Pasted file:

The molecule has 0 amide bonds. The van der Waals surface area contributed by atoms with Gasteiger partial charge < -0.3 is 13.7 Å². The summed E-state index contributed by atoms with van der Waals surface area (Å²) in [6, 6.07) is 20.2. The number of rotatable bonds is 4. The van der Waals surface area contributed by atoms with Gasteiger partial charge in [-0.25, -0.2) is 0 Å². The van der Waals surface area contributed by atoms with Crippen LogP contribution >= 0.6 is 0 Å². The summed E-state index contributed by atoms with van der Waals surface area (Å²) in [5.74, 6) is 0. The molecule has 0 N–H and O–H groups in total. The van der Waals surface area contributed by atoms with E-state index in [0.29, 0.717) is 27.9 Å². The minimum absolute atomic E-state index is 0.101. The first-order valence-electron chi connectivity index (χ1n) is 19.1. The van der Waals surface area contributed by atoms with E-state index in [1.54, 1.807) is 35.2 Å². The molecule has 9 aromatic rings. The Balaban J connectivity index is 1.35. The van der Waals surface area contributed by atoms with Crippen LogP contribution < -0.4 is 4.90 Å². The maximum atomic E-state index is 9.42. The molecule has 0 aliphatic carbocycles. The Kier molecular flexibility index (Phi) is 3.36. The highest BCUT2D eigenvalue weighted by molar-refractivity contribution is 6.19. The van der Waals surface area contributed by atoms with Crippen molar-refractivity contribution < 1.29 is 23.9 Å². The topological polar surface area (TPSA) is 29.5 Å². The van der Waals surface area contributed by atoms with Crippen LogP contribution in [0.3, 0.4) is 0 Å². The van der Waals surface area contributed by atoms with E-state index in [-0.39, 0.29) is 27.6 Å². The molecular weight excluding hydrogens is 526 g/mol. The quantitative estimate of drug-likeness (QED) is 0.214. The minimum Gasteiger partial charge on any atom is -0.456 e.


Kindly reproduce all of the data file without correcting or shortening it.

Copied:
The molecule has 0 amide bonds. The van der Waals surface area contributed by atoms with Gasteiger partial charge < -0.3 is 13.7 Å². The summed E-state index contributed by atoms with van der Waals surface area (Å²) in [6, 6.07) is 20.2. The number of rotatable bonds is 4. The van der Waals surface area contributed by atoms with Gasteiger partial charge in [-0.25, -0.2) is 0 Å². The van der Waals surface area contributed by atoms with Crippen LogP contribution >= 0.6 is 0 Å². The summed E-state index contributed by atoms with van der Waals surface area (Å²) in [5.74, 6) is 0. The molecule has 0 N–H and O–H groups in total. The van der Waals surface area contributed by atoms with E-state index in [0.29, 0.717) is 27.9 Å². The minimum absolute atomic E-state index is 0.101. The first-order valence-electron chi connectivity index (χ1n) is 19.1. The van der Waals surface area contributed by atoms with E-state index in [1.54, 1.807) is 35.2 Å². The molecule has 9 aromatic rings. The Balaban J connectivity index is 1.35. The van der Waals surface area contributed by atoms with Crippen LogP contribution < -0.4 is 4.90 Å². The maximum atomic E-state index is 9.42. The molecule has 0 aliphatic carbocycles. The Kier molecular flexibility index (Phi) is 3.36. The highest BCUT2D eigenvalue weighted by molar-refractivity contribution is 6.19. The van der Waals surface area contributed by atoms with Crippen molar-refractivity contribution < 1.29 is 23.9 Å². The topological polar surface area (TPSA) is 29.5 Å². The van der Waals surface area contributed by atoms with Crippen LogP contribution in [0.3, 0.4) is 0 Å². The van der Waals surface area contributed by atoms with E-state index in [-0.39, 0.29) is 27.6 Å². The molecular weight excluding hydrogens is 526 g/mol. The quantitative estimate of drug-likeness (QED) is 0.214. The minimum Gasteiger partial charge on any atom is -0.456 e.